NM 434 as it snakes its narrow way toward Mora Valley:
Musings from the road, to New Mexico and then back home:
When I left town on the Wednesday night before the rally, it was 108° F. I was wearing a textile jacket, not a mesh one, and I was comfortable. The heat doesn’t usually get to me unless I am fed up with it, but this time I suppose my mind was already on the road, and I don’t complain about too many things when I am on the road since it is my paradise. Soon, I was out of town, up in elevation, and before you know it, I was riding in temperatures in the 60s F. I was still comfortable, and I was so happy to be on the trip.
I was surprised how long it took me this year to physically get back into riding the long day (day 2) to Taos. My shoulders hurt really badly when I got off the bike the second day. I wish we’d done some long road trips over the summer instead of just jumping on the bikes for this trip and expecting to do 400+ mile days. I still felt tight in my shoulders through the whole trip and I wondered if I was losing my ability to ride for long distances. But, by the time the trip was over I was back to being “in shape” for riding long distances. Darn, I’ll just have to go again.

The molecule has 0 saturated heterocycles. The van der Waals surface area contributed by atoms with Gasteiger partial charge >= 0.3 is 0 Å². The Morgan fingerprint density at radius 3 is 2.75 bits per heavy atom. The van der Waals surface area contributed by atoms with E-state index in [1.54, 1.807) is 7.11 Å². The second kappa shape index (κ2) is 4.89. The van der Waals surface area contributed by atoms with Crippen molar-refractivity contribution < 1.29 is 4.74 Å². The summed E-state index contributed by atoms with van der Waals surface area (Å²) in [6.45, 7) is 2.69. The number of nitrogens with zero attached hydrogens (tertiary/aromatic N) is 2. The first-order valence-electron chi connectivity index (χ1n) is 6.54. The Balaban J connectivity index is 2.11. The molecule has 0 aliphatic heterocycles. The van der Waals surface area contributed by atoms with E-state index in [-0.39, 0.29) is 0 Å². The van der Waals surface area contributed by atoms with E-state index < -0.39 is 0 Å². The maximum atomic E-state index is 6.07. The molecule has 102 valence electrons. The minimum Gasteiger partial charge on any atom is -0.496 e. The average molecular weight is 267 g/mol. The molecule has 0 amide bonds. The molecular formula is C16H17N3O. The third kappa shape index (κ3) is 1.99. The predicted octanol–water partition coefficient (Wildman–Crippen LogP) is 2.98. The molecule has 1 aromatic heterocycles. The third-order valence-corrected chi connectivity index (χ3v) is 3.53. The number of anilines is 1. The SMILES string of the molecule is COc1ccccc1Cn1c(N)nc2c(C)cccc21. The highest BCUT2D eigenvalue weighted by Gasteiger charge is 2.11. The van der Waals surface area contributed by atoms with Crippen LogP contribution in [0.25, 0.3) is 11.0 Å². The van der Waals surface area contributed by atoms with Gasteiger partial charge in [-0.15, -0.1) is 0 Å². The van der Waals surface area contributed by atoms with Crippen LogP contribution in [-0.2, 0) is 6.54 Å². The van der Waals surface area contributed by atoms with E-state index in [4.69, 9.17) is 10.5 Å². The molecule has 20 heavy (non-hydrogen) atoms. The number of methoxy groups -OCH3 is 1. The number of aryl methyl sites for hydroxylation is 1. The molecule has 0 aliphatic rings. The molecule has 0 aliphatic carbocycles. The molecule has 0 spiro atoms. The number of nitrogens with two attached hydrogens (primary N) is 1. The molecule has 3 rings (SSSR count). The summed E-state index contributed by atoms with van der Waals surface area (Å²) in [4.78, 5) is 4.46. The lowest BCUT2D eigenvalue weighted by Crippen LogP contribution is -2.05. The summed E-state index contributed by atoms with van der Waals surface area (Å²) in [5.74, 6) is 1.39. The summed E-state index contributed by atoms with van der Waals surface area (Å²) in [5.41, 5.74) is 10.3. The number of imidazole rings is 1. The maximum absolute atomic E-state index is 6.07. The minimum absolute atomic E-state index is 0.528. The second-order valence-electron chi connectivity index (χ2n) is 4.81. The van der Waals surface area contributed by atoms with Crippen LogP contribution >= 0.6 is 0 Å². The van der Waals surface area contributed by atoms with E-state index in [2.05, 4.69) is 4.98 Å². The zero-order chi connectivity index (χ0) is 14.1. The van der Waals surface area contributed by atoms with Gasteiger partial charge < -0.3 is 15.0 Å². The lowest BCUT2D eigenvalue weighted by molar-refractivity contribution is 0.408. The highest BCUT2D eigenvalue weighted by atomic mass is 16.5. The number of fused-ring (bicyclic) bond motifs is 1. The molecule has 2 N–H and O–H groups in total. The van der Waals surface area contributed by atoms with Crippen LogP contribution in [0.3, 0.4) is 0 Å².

I also watched Hal ride my 2006 F650GS, and was thinking long and hard about if I really want to sell it. I probably don’t need four bikes (when I get the DR that I want) but the GS is almost new mechanically now. I think I will be less assertive about selling it, and see what happens.
I wish I had been “in the moment” more on this trip. I kept thinking of other things, like work. Every year it gets more and more difficult. Teaching is an impossible job in the current political climate. Am I making a difference? I don’t know anymore. It has become more and more like trying to roll a boulder uphill in the mud. Working with kids all day is very tiring, despite what people outside education think, and I never, ever get a break during any day. It wears on me after a while.